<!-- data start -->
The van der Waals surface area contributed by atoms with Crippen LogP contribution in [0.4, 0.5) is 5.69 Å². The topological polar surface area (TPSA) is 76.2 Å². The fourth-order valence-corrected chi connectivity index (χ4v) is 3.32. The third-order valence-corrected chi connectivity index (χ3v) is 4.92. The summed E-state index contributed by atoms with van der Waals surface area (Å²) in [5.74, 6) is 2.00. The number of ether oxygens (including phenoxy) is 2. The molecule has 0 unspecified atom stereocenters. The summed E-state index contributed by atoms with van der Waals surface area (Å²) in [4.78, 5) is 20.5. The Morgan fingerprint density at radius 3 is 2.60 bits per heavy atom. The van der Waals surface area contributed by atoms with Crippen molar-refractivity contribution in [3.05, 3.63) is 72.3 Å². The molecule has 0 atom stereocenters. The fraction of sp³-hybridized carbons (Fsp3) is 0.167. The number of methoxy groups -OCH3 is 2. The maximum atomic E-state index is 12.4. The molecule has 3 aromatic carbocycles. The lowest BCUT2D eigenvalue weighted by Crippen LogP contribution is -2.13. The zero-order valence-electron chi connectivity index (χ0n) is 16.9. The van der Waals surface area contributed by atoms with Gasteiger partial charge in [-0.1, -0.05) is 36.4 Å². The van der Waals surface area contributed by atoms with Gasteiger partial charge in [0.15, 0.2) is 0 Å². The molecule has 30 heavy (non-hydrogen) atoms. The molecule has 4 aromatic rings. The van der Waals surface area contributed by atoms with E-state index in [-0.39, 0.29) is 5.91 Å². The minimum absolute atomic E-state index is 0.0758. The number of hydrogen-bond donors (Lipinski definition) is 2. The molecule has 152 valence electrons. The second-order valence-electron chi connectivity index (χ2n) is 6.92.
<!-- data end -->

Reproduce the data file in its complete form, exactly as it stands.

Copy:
The van der Waals surface area contributed by atoms with Crippen LogP contribution in [0.4, 0.5) is 5.69 Å². The topological polar surface area (TPSA) is 76.2 Å². The fourth-order valence-corrected chi connectivity index (χ4v) is 3.32. The third-order valence-corrected chi connectivity index (χ3v) is 4.92. The summed E-state index contributed by atoms with van der Waals surface area (Å²) in [5.74, 6) is 2.00. The number of ether oxygens (including phenoxy) is 2. The molecule has 0 unspecified atom stereocenters. The summed E-state index contributed by atoms with van der Waals surface area (Å²) in [4.78, 5) is 20.5. The Morgan fingerprint density at radius 3 is 2.60 bits per heavy atom. The van der Waals surface area contributed by atoms with Crippen molar-refractivity contribution in [3.05, 3.63) is 72.3 Å². The molecule has 0 atom stereocenters. The fraction of sp³-hybridized carbons (Fsp3) is 0.167. The number of methoxy groups -OCH3 is 2. The maximum atomic E-state index is 12.4. The molecule has 3 aromatic carbocycles. The lowest BCUT2D eigenvalue weighted by Crippen LogP contribution is -2.13. The zero-order valence-electron chi connectivity index (χ0n) is 16.9. The van der Waals surface area contributed by atoms with Gasteiger partial charge in [-0.1, -0.05) is 36.4 Å². The van der Waals surface area contributed by atoms with Gasteiger partial charge in [0.15, 0.2) is 0 Å². The molecule has 30 heavy (non-hydrogen) atoms. The molecule has 4 aromatic rings. The van der Waals surface area contributed by atoms with E-state index in [-0.39, 0.29) is 5.91 Å². The minimum absolute atomic E-state index is 0.0758. The number of hydrogen-bond donors (Lipinski definition) is 2. The molecule has 152 valence electrons. The second-order valence-electron chi connectivity index (χ2n) is 6.92.